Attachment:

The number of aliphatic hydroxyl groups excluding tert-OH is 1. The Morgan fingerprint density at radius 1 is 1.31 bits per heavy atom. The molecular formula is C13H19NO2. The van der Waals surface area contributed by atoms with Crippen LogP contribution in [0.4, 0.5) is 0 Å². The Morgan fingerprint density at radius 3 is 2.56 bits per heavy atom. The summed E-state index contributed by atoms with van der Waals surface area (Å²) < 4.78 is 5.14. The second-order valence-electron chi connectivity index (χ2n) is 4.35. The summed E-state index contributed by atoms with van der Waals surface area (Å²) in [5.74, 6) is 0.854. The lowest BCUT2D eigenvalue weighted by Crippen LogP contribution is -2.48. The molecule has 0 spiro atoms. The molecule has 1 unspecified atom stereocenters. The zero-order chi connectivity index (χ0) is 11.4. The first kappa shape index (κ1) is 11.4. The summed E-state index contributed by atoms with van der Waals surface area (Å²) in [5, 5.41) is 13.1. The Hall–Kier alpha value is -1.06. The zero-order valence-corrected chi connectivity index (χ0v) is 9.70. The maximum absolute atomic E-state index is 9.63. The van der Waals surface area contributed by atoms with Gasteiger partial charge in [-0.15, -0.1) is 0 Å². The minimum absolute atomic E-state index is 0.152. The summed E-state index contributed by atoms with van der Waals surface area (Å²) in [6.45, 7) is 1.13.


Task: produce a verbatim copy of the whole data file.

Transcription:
The number of aliphatic hydroxyl groups excluding tert-OH is 1. The Morgan fingerprint density at radius 1 is 1.31 bits per heavy atom. The molecular formula is C13H19NO2. The van der Waals surface area contributed by atoms with Crippen LogP contribution in [0.4, 0.5) is 0 Å². The Morgan fingerprint density at radius 3 is 2.56 bits per heavy atom. The summed E-state index contributed by atoms with van der Waals surface area (Å²) < 4.78 is 5.14. The second-order valence-electron chi connectivity index (χ2n) is 4.35. The summed E-state index contributed by atoms with van der Waals surface area (Å²) in [5.74, 6) is 0.854. The lowest BCUT2D eigenvalue weighted by Crippen LogP contribution is -2.48. The molecule has 0 spiro atoms. The molecule has 1 unspecified atom stereocenters. The zero-order chi connectivity index (χ0) is 11.4. The first kappa shape index (κ1) is 11.4. The summed E-state index contributed by atoms with van der Waals surface area (Å²) in [5, 5.41) is 13.1. The Hall–Kier alpha value is -1.06. The zero-order valence-corrected chi connectivity index (χ0v) is 9.70. The maximum absolute atomic E-state index is 9.63. The van der Waals surface area contributed by atoms with Gasteiger partial charge in [-0.15, -0.1) is 0 Å². The minimum absolute atomic E-state index is 0.152. The summed E-state index contributed by atoms with van der Waals surface area (Å²) in [6.45, 7) is 1.13.